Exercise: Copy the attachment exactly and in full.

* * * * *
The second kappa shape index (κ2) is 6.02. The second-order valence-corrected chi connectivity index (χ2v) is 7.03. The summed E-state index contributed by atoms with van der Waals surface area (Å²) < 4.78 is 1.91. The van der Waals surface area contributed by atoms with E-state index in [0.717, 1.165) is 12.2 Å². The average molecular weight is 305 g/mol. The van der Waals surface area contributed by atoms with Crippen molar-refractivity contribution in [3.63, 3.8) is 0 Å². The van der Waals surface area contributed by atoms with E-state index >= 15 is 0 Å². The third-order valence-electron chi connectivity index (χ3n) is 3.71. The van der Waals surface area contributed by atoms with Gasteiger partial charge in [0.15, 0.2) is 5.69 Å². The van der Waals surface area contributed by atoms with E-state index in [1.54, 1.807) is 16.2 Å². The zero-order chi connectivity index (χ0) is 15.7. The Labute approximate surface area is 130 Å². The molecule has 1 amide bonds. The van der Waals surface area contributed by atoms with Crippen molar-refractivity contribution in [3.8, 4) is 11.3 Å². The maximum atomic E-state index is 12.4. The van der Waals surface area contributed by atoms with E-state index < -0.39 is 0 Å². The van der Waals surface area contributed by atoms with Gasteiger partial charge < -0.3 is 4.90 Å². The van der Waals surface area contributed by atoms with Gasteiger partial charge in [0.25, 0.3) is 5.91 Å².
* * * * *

The second kappa shape index (κ2) is 6.02. The second-order valence-corrected chi connectivity index (χ2v) is 7.03. The summed E-state index contributed by atoms with van der Waals surface area (Å²) < 4.78 is 1.91. The van der Waals surface area contributed by atoms with E-state index in [0.717, 1.165) is 12.2 Å². The average molecular weight is 305 g/mol. The van der Waals surface area contributed by atoms with Crippen molar-refractivity contribution in [3.63, 3.8) is 0 Å². The van der Waals surface area contributed by atoms with E-state index >= 15 is 0 Å². The third-order valence-electron chi connectivity index (χ3n) is 3.71. The van der Waals surface area contributed by atoms with Gasteiger partial charge in [0.15, 0.2) is 5.69 Å². The van der Waals surface area contributed by atoms with E-state index in [1.54, 1.807) is 16.2 Å². The zero-order chi connectivity index (χ0) is 15.7. The Labute approximate surface area is 130 Å². The molecule has 1 amide bonds. The van der Waals surface area contributed by atoms with Crippen molar-refractivity contribution in [3.8, 4) is 11.3 Å². The maximum atomic E-state index is 12.4. The van der Waals surface area contributed by atoms with E-state index < -0.39 is 0 Å². The van der Waals surface area contributed by atoms with Gasteiger partial charge < -0.3 is 4.90 Å². The van der Waals surface area contributed by atoms with Gasteiger partial charge in [0.25, 0.3) is 5.91 Å².